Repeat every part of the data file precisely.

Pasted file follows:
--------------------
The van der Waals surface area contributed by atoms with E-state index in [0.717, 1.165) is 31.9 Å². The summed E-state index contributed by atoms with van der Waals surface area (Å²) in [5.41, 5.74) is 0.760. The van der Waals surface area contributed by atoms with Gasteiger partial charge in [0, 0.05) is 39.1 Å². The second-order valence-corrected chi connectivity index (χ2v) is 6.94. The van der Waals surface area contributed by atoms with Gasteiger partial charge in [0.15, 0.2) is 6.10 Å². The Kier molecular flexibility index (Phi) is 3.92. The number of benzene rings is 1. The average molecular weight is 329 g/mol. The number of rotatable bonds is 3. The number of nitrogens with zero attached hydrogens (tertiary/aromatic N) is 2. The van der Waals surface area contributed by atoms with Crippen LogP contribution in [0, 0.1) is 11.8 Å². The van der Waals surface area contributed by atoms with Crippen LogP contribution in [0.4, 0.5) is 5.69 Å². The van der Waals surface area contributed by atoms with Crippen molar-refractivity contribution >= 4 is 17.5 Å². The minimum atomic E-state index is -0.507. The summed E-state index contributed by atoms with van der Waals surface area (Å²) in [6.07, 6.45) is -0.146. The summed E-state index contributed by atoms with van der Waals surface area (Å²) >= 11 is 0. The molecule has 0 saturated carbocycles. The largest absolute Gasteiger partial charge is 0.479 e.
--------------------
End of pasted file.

The van der Waals surface area contributed by atoms with E-state index in [0.717, 1.165) is 31.9 Å². The summed E-state index contributed by atoms with van der Waals surface area (Å²) in [5.41, 5.74) is 0.760. The van der Waals surface area contributed by atoms with Gasteiger partial charge in [0, 0.05) is 39.1 Å². The second-order valence-corrected chi connectivity index (χ2v) is 6.94. The van der Waals surface area contributed by atoms with Gasteiger partial charge in [0.15, 0.2) is 6.10 Å². The Kier molecular flexibility index (Phi) is 3.92. The number of benzene rings is 1. The average molecular weight is 329 g/mol. The number of rotatable bonds is 3. The number of nitrogens with zero attached hydrogens (tertiary/aromatic N) is 2. The van der Waals surface area contributed by atoms with Crippen LogP contribution in [0, 0.1) is 11.8 Å². The van der Waals surface area contributed by atoms with Crippen LogP contribution in [0.4, 0.5) is 5.69 Å². The van der Waals surface area contributed by atoms with Crippen molar-refractivity contribution >= 4 is 17.5 Å². The minimum atomic E-state index is -0.507. The summed E-state index contributed by atoms with van der Waals surface area (Å²) in [6.07, 6.45) is -0.146. The summed E-state index contributed by atoms with van der Waals surface area (Å²) >= 11 is 0. The molecule has 0 saturated carbocycles. The largest absolute Gasteiger partial charge is 0.479 e.